We have been researching certain countries to ascertain what the appetite is for developers and we’re seeing that it’s there. There is great opportunity in sub-Saharan Africa for instance, in particularly Ghana, Congo, Nigeria and even down to Mozambique and Angola, where there is a lot of potential. We have a controlled growth strategy, which means that we are moving from our core region to neighbouring ones first. We’re not trying to open everywhere at the same time. 

How important would you say meetings are to Rotana’s brand development and growth strategy? 
OK: Very important. This area of the business always has been and always will be. We are always looking to build on it, whether that’s establishing new sales teams in area offices or by travelling to all the major exhibitions around the world. We very much hope to have a stand at IMEX 2015, for instance, to show MICE bookers that Rotana is a player and that it’s here to stay. 

Which properties in your portfolio would you say are the ones that cater best to the meetings sector? 
OK: Al Murooj, Al Bustan and Al Ghurair in Dubai and the Beach Rotana in Abu Dhabi would be the ones we focus on in terms of attracting major meetings business to the UAE, but we also have beach hotels and properties next to malls that demonstrate we can cater to the full range of MICE customers. Importantly, our BurJurman, Towers Rotana and Jumeirah properties are also within easy reach of the main meetings hubs in Dubai, such as the World Trade Centre and Sheikh Zayed Road.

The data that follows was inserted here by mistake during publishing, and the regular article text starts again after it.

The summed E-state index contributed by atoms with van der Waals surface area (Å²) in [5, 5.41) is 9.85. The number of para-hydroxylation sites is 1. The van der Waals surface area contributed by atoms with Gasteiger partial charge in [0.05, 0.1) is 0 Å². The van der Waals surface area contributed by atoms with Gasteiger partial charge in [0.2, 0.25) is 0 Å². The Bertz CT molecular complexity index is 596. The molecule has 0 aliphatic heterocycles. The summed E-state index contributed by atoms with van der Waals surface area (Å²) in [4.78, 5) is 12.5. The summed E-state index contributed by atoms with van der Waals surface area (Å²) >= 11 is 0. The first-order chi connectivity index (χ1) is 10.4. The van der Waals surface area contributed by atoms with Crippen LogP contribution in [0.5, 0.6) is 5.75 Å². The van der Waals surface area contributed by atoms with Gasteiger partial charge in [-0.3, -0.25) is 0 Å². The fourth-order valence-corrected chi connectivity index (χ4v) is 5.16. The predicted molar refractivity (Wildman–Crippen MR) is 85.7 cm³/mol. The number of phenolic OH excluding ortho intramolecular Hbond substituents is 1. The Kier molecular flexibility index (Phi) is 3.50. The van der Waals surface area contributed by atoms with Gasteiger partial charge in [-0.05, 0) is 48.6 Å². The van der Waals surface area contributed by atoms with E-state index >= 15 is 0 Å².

– Rotana was founded in Abu Dhabi in 1992 by Nasser Al Nowais and Selim El Zyr. 
– The group’s first hotel was the Beach Rotana Abu Dhabi, which opened its doors in 1993. 
– In 2000, the first properties outside the UAE were launched, beginning with the Gefinor Rotana in Beirut, Lebanon. 
– In 2008, Rotana launched two new product brands: Arjaan by Rotana, which provides long-stay hotel apartments and the alcoholfree Rayhaan Hotels and Resorts by Rotana. 
– In 2009, Rotana launched the budget, city-centre brand, Centro. 
– The group has been voted the Middle East’s Leading Hotel Brand for seven years in a row. 

How does MICE factor into, say, the cyclical renovation of a property? Have you found the need to add more meetings space? 
OK: If the footprint allows it, then yes. When we refurbished Al Bustan’s lower level, we removed the restaurants down there and added a meetings venue and it has been busy ever since. We had the same experience in Lebanon, where a modern meetings space replaced two restaurants and has consistently outperformed them. 

It does work the other way, too. We’re just about to renovate the Jumeirah Rotana and we’re actually taking away meetings spaces because guest rooms to cater to business travellers – including those attending events at the World Trade Centre – are more important for us. However, in general, meetings is one of the ways we can provide what we think our customers want.